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State Functions explained with multiple examples

Screen grab of multimedia explanation of State Functions in Physical chemistry textbook

Still from multimedia explanation of State Functions in Physical chemistry textbook

Section 2.2 of the Physical Chemistry textbook, States and State Functions, provides a wonderful definition for two terms that are often understood but difficult to define.  The use of simplistic terminology and multimedia examples help to clarify the meanings.

The key to understanding state functions, as pointed out in the text, is understanding the dependence of the individual variables on the pathway.  Some key variables worth exploring are:  temperature, mass, pressure, volume, energy and work.

The ultimate question in determining whether a variable is a state function is:  Do I care how I got the final value?

Let’s discuss the temperature drop as seen in the multimedia clip.  The addition of the ice cube lowered the overall temperature of the liquid by a fixed number.  Would the final temperature have been any different if it had been broken into three smaller ice cubes?  What if the three smaller ice cubes were added at different times?  What if it had been placed in a cooler instead of adding ice?  As long as the final temperature in each case is the same, it does not matter how the cooling was done.  Thus temperature is a state function.

Now consider mass, pressure and volume.  When weighing an object, does it matter how much it weighed one minute, one hour or a year ago?  What about pressure and volume?  Each of these variables relies only on the final state, not on the “pathway” and are examples of state functions.

The final two variables mentioned earlier are work and energy.  Before determining whether they are state functions, a vital question must be answered:  What is the difference between work and energy?  A simplistic definition of energy is the capacity to do work using the energy of motion, kinetic, or the conversion of stored energy, potential.  Work on the other hand is the actual use of energy to perform a specific task.

Again let’s use the multimedia example of the ladybug to compare them.  The lady bug has two different “pathways” to follow.  In each case, the final destination is the same but how does that relate to work and energy?  Let’s consider the journey in terms of energy.  Initially the ladybug is at rest or has potential energy but no kinetic energy.  In order to travel it must convert some of its potential into kinetic energy.  Some of the kinetic energy is then “converted” into work to travel from one destination to the other.  Once at the final destination, the ladybug is again at rest with a fixed amount of potential energy.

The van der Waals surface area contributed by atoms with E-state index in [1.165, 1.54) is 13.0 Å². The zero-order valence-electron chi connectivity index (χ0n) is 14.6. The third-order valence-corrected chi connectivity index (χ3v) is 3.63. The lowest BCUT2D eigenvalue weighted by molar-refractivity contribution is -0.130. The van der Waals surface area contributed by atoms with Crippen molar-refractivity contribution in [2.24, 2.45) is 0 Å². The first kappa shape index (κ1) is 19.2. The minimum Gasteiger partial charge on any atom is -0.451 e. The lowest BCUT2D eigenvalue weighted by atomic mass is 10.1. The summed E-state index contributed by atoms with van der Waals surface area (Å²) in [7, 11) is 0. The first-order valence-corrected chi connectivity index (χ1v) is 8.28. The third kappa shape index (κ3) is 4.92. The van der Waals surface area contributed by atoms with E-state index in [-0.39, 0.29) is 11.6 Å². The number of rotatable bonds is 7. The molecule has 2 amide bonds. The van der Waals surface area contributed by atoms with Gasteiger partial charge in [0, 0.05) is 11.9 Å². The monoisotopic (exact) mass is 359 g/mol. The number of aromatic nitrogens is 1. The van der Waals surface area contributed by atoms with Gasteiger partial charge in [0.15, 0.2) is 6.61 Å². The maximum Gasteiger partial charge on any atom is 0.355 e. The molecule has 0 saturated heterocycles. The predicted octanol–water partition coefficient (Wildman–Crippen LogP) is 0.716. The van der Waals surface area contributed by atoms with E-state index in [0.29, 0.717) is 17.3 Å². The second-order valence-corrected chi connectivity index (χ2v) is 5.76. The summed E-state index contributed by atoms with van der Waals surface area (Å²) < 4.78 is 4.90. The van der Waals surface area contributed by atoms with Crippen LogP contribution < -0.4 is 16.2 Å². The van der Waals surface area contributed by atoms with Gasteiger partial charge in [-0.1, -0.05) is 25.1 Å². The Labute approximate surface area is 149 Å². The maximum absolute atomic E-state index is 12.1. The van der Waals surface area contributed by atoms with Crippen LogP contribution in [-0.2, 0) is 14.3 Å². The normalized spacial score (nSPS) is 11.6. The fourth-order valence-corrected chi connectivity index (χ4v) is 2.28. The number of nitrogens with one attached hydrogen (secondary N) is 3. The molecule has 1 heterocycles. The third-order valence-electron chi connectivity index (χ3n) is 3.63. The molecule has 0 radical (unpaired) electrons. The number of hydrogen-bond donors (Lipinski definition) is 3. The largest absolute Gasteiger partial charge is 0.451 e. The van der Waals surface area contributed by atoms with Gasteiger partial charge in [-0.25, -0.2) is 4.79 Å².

State functions in Physical Chemistry

Still from animation explaining State function in Physical chemistry (click to enlarge)

While the overall potential energy might be less than at the beginning, do you care how it lost that energy or only in the final amount that could be used in the future?   Again, the final value is all that is important and thus, energy is also a state function.

Work, though, is quite different.  When determining the final amount of work done, does it matter which pathway the ladybug took?  In each case, a different amount of energy was converted into work so each pathway has a different value.  Work therefore is not a state function and the pathway must be considered.

A useful comparison is destination vs. distance.  Destination, like energy is fixed while distance, like work, depends on the path traveled.

The example of the density of water at 25C and fixed pressure is a wonderful way to explore the application of state functions using an already familiar concept.  The multimedia, examples and easily understandable explanations really illustrate the meaning of state functions.

Written by: jollshar

Sharlene Jolley has authored 20 more articles.

I received my graduate degree in organic chemistry from Kansas State University and have been teaching undergraduate chemistry courses for over 15 years. I strongly believe that you are never too old or young to learn and appreciate science and have had students ranging in ages from 5 to 65. Along with my college classes, I regularly teach science in K-12 classes and for special interest groups.

One Response to State Functions explained with multiple examples

  • Thank you for your comments. I agree that visualization of science concepts is an essential part of understanding science. Students get nervous about equations, but it is through the equations that we develop our understanding of Nature. Computer simulations and interactions are a great way to overcome these problems and give a way to visualize what is happening and hopefully gives better insight.

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